An imaging radar works very like a flash camera in that it provides its own light to illuminate an area on the ground and take a snapshot picture, but at radio wavelengths. A flash camera sends out a pulse of light (the flash) and records on film the light that is reflected back at it through the camera lens. Instead of a camera lens and film, a radar uses an antenna and digital computer tapes to record its images. In a radar image, one can see only the light that was reflected back towards the radar antenna.
A typical radar (RAdio Detection and Ranging) measures the strength and round-trip time of the microwave signals that are emitted by a radar antenna and reflected off a distant surface or object. The radar antenna alternately transmits and receives pulses at particular microwave wavelengths (in the range 1 cm to 1 m, which corresponds to a frequency range of about 300 MHz to 30 GHz) and polarizations (waves polarized in a single vertical or horizontal plane). For an imaging radar system, about 1500 high- power pulses per second are transmitted toward the target or imaging area, with each pulse having a pulse duration (pulse width) of typically 10-50 microseconds (us). The pulse normally covers a small band of frequencies, centered on the frequency selected for the radar. Typical bandwidths for an imaging radar are in the range 10 to 200 MHz. At the Earth's surface, the energy in the radar pulse is scattered in all directions, with some reflected back toward the antenna. Thisbackscatter returns to the radar as a weaker radar echo and is received by the antenna in a specific polarization (horizontal or vertical, not necessarily the same as the transmitted pulse). These echoes are converted to digital data and passed to a data recorder for later processing and display as an image. Given that the radar pulse travels at the speed of light, it is relatively straightforward to use the measured time for the roundtrip of a particular pulse to calculate the distance or range to the reflecting object. The chosen pulse bandwidth determines the resolution in the range (cross-track) direction. Higher bandwidth means finer resolution in this dimension.
Radar transmits a pulse Measures reflected echo (backscatter )
In the case of imaging radar, the radar moves along a flight path and the area illuminated by the radar, or footprint, is moved along the surface in a swath, building the image as it does so.
Building up a radar image using the motion of the platform
The length of the radar antenna determines the resolution in the azimuth (along-track) direction of the image: the longer the antenna, the finer the resolution in this dimension. Synthetic Aperture Radar (SAR) refers to a technique used to synthesize a very long antenna by combining signals (echoes) received by the radar as it moves along its flight track. Aperture means the opening used to collect the reflected energy that is used to form an image. In the case of a camera, this would be the shutter opening; for radar it is the antenna. A synthetic aperture is constructed by moving a real aperture or antenna through a series of positions along the flight track.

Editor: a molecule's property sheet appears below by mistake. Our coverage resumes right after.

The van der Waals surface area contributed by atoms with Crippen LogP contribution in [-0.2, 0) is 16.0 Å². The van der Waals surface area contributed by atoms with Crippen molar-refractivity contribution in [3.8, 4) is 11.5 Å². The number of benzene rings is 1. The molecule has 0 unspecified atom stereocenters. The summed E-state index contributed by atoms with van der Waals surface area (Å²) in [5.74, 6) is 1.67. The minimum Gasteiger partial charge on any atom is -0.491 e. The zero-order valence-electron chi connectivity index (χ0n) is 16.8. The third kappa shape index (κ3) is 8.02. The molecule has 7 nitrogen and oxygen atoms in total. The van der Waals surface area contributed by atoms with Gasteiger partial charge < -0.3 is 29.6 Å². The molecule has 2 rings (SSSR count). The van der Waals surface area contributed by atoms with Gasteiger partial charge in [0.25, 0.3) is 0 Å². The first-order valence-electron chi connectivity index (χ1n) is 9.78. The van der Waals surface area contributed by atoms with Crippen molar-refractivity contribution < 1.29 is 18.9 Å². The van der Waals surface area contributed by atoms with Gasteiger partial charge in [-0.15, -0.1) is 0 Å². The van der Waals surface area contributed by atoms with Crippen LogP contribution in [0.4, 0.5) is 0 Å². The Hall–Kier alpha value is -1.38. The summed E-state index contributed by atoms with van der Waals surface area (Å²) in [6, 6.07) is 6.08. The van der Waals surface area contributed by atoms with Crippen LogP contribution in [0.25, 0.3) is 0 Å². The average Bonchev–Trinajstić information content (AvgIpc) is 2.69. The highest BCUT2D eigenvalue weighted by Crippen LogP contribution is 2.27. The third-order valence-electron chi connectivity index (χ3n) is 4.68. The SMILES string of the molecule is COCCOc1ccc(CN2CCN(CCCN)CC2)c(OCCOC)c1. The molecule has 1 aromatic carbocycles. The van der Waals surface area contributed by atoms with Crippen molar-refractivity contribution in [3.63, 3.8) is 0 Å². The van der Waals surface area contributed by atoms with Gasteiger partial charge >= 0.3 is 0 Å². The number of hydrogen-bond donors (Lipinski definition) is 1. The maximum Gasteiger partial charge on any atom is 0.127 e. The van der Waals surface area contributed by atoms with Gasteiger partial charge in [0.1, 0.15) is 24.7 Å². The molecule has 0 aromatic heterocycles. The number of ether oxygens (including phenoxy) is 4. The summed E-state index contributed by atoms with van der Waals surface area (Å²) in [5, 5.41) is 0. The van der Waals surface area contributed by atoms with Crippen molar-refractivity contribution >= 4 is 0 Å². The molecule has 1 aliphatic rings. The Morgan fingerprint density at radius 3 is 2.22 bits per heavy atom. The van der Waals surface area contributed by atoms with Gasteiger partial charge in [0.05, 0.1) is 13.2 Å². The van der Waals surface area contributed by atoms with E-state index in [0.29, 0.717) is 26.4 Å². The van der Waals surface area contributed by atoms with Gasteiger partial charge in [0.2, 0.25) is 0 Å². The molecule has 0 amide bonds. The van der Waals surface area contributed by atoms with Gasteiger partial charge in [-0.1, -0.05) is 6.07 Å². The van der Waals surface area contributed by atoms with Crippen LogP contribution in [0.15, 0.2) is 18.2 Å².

Constructing a Synthetic Aperture
As the radar moves, a pulse is transmitted at each position; the return echoes pass through the receiver and are recorded in an 'echo store.' Because the radar is moving relative to the ground, the returned echoes are Doppler-shifted (negatively as the radar approaches a target; positively as it moves away). Comparing the Doppler-shifted frequencies to a reference frequency allows many returned signals to be "focused" on a single point, effectively increasing the length of the antenna that is imaging that particular point. This focusing operation, commonly known as SAR processing, is now done digitally on fast computer systems. The trick in SAR processing is to correctly match the variation in Doppler frequency for each point in the image: this requires very precise knowledge of the relative motion between the platform and the imaged objects (which is the cause of the Doppler variation in the first place).
Synthetic aperture radar is now a mature technique used to generate radar images in which fine detail can be resolved. SARs provide unique capabilities as an imaging tool. Because they provide their own illumination (the radar pulses), they can image at any time of day or night, regardless of sun illumination. And because the radar wavelengths are much longer than those of visible or infrared light, SARs can also "see" through cloudy and dusty conditions that visible and infrared instruments cannot.
What is a radar image?
Radar images are composed of many dots, or picture elements. Each pixel (picture element) in the radar image represents the radar backscatter for that area on the ground: darker areas in the image represent low backscatter, brighter areas represent high backscatter. Bright features mean that a large fraction of the radar energy was reflected back to the radar, while dark features imply that very little energy was reflected. Backscatter for a target area at a particular wavelength will vary for a variety of conditions: size of the scatterers in the target area, moisture content of the target area, polarization of the pulses, and observation angles. Backscatter will also differ when different wavelengths are used.
Scientists measure backscatter, also known as radar cross section, in units of area (such as square meters). The backscatter is often related to the size of an object, with objects approximately the size of the wavelength (or larger) appearing bright (i.e. rough) and objects smaller than the wavelength appearing dark (i.e. smooth). Radar scientists typically use a measure of backscatter called normalized radar cross section, which is independent of the image resolution or pixel size. Normalized radar cross section (sigma0.) is measured in decibels (dB). Typical values of sigma0. for natural surfaces range from +5dB (very bright) to -40dB (very dark).